Pulse Diagnostics Pvt Ltd is an emerging Diagnostic Service provider on the horizon with a promise to ensure Quality, Reliability and Customer Care. Pulse Diagnostics has ventured into the foray of complete Diagnostic Services by setting up a State of the Art Clinical Lab at Kolkata, West Bengal. Accredited by NABL and other quality assurance programs it plans to grow and acquire bigger dimensions with an aim to become a highly automated and sophisticated diagnostic laboratory synonymous with cutting-edge technology, accuracy, efficiency, dedicated customer service and above all the stringent ethical practices.
Pulse Diagnostics has spread across the city with a promise to ensure Quality, Reliability and Customer Care. The exquisite management ethics of Pulse has made it the first company in Bengal to have a Mobile App, Networked, Barcoded, Certified and Accredited.
Driven with a goal to improve patient care, the highly skilled and committed people have teamed up to provide efficient, reliable and accurate diagnostic testing services to meet the needs of the customers. Pulse offers almost the entire range of Clinical Diagnostic Testing possible with accuracy and at an affordable price.
"Radiology is the science which deals with the use of radiant energy for the diagnosis and treatment of a disease. A minimally invasive form of medicare, it allows the doctor to study a patient's internal system, without making any cuts on the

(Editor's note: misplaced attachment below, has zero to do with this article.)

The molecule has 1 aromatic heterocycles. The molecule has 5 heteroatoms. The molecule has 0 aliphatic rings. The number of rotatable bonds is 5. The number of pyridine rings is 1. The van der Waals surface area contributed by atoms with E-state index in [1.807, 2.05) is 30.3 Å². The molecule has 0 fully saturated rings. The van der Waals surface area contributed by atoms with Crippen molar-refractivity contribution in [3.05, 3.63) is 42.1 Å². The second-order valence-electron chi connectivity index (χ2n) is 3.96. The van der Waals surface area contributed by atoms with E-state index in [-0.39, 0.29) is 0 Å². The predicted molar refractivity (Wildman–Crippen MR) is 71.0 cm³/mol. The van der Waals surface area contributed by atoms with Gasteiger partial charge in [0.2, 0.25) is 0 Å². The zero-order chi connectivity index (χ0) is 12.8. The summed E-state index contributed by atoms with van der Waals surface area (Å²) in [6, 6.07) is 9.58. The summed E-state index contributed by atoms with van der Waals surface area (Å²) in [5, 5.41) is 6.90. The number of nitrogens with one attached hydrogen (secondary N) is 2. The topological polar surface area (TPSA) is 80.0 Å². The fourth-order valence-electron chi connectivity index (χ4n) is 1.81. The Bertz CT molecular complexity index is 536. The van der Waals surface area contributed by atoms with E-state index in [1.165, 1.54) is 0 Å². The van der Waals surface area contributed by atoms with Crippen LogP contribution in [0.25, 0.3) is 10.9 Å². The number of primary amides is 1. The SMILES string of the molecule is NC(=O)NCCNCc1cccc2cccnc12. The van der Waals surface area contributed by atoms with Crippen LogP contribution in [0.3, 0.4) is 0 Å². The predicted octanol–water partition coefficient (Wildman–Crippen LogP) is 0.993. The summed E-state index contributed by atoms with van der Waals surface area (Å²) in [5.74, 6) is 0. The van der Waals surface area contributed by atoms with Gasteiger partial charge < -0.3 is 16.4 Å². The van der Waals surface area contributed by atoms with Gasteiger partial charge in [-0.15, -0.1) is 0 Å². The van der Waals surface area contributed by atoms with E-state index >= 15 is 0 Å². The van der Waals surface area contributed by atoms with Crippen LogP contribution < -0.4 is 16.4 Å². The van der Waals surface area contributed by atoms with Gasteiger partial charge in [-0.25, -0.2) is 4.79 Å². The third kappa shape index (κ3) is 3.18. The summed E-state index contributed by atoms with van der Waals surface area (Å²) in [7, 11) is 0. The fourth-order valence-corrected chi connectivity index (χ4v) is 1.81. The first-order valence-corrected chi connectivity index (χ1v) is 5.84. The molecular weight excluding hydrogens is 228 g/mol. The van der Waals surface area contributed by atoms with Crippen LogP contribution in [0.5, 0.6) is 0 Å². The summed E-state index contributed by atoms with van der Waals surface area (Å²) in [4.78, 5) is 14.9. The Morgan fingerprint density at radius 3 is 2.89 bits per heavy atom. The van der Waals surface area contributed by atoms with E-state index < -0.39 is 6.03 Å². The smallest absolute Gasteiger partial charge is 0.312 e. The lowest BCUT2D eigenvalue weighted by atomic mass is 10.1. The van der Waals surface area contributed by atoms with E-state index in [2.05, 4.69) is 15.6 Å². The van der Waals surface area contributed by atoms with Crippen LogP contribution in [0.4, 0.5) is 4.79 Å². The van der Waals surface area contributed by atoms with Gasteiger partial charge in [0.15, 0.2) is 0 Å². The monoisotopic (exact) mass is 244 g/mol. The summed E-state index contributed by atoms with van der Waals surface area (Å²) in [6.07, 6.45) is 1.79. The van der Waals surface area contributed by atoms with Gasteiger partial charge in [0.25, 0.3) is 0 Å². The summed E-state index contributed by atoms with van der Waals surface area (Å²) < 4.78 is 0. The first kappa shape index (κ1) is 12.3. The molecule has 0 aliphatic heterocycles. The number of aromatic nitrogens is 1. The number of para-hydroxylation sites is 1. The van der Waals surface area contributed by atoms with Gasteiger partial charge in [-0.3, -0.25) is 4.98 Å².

Cardiology is that branch of medicine which deals with the diagnosis and treatment of heart diseases.
Biochemistry is the application of chemistry to the study of biological processes at the cellular and molecular level. It emerged as a distinct discipline around the beginning of the 20th century when scientists combined chemistry, physiology, and biology to investigate the chemistry of living systems.
Biochemistry is both life science and a chemical science - it explores the chemistry of living organisms and the molecular basis for the changes occurring in living cells. It uses the methods of chemistry,physics, molecular biology, and immunology to study the structure and behaviour of the complex molecules found in biological material and the ways these molecules interact to form cells, tissues, and whole organisms.
Biochemists are interested, for example, in mechanisms of brain function, cellular multiplication and differentiation, communication within and between cells and organs, and the chemical bases of inheritance and disease. The biochemist seeks to determine how specific molecules such as proteins, nucleic acids, lipids, vitamins, and hormones function in such processes. Particular emphasis is placed on the regulation of chemical reactions in living cells.
"Biochemistry has become the foundation for understanding all biological processes. It has provided explanations for the causes of many diseases in humans, animals and plants."
Hematology, also spelled haematology, is the branch of medicine concerned with the study of the cause, prognosis, treatment, and prevention of diseases related to blood.
It involves treating diseases that affect the production of blood and its components, such as blood cells, hemoglobin, blood proteins, bone marrow, platelets, blood vessels, spleen, and the mechanism of coagulation. Such diseases might include hemophilia, blood clots, other bleeding disorders and blood cancers such as leukemia, multiple myeloma, and lymphoma. The laboratory work that goes into the study of blood is frequently performed by a medical technologist or medical laboratory scientist.
Haematologists perform a wide range of laboratory tests to produce and interpret results assisting clinicians in their diagnosis and treatment of disease whilst supporting hospital departments including A&E, intensive care, operating theatres, special care baby units and oncology.